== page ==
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Fabrication & Working With Neolith Surfaces

When it comes to fabricating and installing sintered stone surfaces there is a lot in common with regular natural stone and engineered stone materials. For example, the slabs must be cut to fit a particular space and holes for fixtures must be drilled. However, there are particular features of sintered stone like Neolith that make it necessary to employ some additional techniques. In this article we are going to take a look at some general installation practices that make installing sintered stone smooth with fewer errors and issues.

Why Sintered Stone is Unique

Before we delve into the actual installation practices of Neolith sintered stone, let's first consider why the material deviates from standard fabrication practices. Generally speaking, sintered stone such as Neolith, in a word, is unforgiving. The material is such that it will chip or crack if the handling, cutting, and other practices are not performed exactly right. Perfect cuts, error free handling , carrying, and placement are all necessary to achieve a clean install. So let's look at practices that contribute to an install of sintered stone such as Neolith that comes out just right.

Pre-fabrication Inspection

One of the sure ways to have an install go a wry is to begin with less than pristine materials. So before you begin doing anything with a sintered stone slab, be sure to check it for the following irregularities:

  • Pigment Contamination - a pigment blemish in the slab at the beginning only sets the job up for sub-pa results.
  • Blisters, Fissures, and/or Cracks - this kind of marring on the initial slab leads to other, perhaps more serious problems.
  • Warping - sintered stone slabs should be warp-free so that the installation process will not result in fractures or cracks due to stress placed on the slab.

Starting with a blemish-free slab is important to the final result so be sure to perform a thorough inspection prior to beginning your project.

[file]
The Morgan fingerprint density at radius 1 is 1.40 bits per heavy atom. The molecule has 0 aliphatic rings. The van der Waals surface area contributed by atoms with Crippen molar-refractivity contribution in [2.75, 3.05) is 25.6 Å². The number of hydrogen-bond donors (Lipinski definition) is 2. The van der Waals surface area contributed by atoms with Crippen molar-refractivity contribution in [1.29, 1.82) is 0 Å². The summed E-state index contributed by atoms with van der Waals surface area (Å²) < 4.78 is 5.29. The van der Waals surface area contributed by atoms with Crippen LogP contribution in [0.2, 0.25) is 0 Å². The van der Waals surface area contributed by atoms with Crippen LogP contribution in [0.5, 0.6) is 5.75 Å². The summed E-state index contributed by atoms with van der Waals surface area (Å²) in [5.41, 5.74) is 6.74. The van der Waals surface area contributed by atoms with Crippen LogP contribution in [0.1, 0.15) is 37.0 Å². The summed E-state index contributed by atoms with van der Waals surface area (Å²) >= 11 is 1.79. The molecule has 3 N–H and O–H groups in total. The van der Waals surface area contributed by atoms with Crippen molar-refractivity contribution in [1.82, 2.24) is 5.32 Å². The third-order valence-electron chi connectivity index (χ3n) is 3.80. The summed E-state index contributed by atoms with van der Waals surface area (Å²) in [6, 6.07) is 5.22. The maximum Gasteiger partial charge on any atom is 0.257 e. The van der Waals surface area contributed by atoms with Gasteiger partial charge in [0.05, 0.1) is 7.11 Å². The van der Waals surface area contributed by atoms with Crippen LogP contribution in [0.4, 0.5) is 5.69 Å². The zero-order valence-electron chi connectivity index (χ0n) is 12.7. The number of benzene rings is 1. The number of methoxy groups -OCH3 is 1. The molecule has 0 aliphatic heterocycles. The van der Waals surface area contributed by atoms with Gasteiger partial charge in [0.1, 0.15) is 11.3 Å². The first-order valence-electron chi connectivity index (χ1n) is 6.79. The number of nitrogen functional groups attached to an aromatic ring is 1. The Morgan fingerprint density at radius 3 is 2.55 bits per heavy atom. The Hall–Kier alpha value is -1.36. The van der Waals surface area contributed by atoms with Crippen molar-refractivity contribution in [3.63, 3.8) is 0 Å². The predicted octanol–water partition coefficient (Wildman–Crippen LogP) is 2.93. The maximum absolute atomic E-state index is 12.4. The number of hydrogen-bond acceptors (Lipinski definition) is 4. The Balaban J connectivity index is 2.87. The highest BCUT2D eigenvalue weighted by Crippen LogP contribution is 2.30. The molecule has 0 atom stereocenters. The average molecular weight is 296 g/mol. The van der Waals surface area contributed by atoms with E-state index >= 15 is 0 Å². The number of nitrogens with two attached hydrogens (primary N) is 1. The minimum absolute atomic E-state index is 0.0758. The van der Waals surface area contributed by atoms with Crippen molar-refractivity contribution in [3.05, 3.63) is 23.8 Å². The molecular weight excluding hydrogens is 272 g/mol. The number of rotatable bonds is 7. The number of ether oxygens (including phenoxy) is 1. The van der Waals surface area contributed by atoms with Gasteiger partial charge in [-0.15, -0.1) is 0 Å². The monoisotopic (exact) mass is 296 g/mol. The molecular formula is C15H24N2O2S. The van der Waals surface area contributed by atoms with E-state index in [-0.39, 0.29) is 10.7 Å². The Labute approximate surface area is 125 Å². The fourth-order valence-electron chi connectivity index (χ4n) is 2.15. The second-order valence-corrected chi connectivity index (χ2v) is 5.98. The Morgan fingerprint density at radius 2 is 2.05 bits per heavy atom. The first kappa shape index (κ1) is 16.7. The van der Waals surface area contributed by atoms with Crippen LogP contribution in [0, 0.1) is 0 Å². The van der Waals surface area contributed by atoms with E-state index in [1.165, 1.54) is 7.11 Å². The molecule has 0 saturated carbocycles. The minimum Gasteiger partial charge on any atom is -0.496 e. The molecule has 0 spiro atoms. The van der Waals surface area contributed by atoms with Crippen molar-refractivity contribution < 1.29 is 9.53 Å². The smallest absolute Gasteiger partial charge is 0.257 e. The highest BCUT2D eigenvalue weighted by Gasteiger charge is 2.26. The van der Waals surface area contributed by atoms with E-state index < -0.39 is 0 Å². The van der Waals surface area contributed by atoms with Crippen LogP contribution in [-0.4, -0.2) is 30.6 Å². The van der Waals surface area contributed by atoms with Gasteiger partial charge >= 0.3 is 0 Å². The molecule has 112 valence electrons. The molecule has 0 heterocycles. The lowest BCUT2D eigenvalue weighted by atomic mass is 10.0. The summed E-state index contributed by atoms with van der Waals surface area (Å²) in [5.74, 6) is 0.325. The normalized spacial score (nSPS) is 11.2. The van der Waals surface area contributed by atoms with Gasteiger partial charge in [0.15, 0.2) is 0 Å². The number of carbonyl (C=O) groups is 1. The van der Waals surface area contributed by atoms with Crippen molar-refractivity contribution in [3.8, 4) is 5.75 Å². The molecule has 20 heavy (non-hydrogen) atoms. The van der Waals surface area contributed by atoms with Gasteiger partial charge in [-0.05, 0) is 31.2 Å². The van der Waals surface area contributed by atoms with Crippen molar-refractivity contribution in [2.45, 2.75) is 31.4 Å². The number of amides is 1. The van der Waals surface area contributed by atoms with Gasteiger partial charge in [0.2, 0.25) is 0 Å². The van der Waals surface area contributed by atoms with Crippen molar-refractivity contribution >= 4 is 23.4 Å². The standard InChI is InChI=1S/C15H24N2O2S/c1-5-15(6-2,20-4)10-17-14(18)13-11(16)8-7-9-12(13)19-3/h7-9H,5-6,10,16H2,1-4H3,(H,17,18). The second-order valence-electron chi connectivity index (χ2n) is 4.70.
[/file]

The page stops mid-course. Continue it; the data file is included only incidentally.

Handling the Sheet or Slab

When handling sintered stone slabs, take particular care to not allow the sheet to flex or bend as you lift and/or carry it. When lifting slabs pick them up with their edges aimed at the ceiling and floor. This orients the surface so it is parallel with walls. Additionally, carry slabs in this position as well so that the weight of the sheet is not acting on a large surface area. In other words, the edge of the slab should run from your waster to your shoulder and not line up with your belt.

When standing a slab of sintered stone up from the flat position or lifting one into position for installation, always support the entire surface area at all times so that the weight of the slab does not put pressure on the center of the sheet.

Corner Drilling the Cut-outs

To cut out openings for sinks, the corners should first be drilled out so that there is a minimum radius of 6 mm on each corner. Additionally, cut-outs should be at least 8 cm away from any edge of the slab in the case of Neolith. And the distance between the cut-out a hole for a tap should be 5 cm at a minimum. However, other manufacturers may have varying specs regarding this requirement and the documentation for installation should be checked for the specific brand of sintered stone you are working with.

Supporting cut-outs is important when it comes to sintered stone. Therefore, one of the following methods for providing support should be put in place to achieve the best results:

  • A Solid Sub-surface
  • Granite Strip Reinforcement
  • Aluminum Bars
  • High Density Polyurethane Foam Strips

Supporting the cut-out helps prevent cracking and breaking by giving the surface a solid backing.

Blades for Cutting Neolith

As with other sintered stone surfaces, it is good to cut Neolith slabs using a blade designed for cutting sintered materials that are extremely hard. This continuous rim blade cuts sintered stone and features a copper core that is reinforced. Or you can use one of these segmented blades for sintered stone. Having the proper tooling to work sintered stone like Neolith is a must so you don't create the potential for an error during the job.

CNC Core Bits for Neolith

In addition to cutting the slabs, tools for coring are also required. As mentioned above, drilling the corners of the cut-outs and taps are tasks that need to be performed and using the right coring bits for sintered stone like Neolith ensures you get a clean cut.

As with any material you are fabricating, having the proper tools for the task and being able to use those tools correctly and efficiently is a key to a clean and effective installation. Sintered stone surfaces require specific additional techniques and tooling to ensure the best results. We have covered a few of them in this article. However, we recommend that you follow the installation guide for fabricators provided by the manufacturer of the sintered stone surface. Rest assured though, that we have tools designed for virtually every type of stone surface, including sintered stone.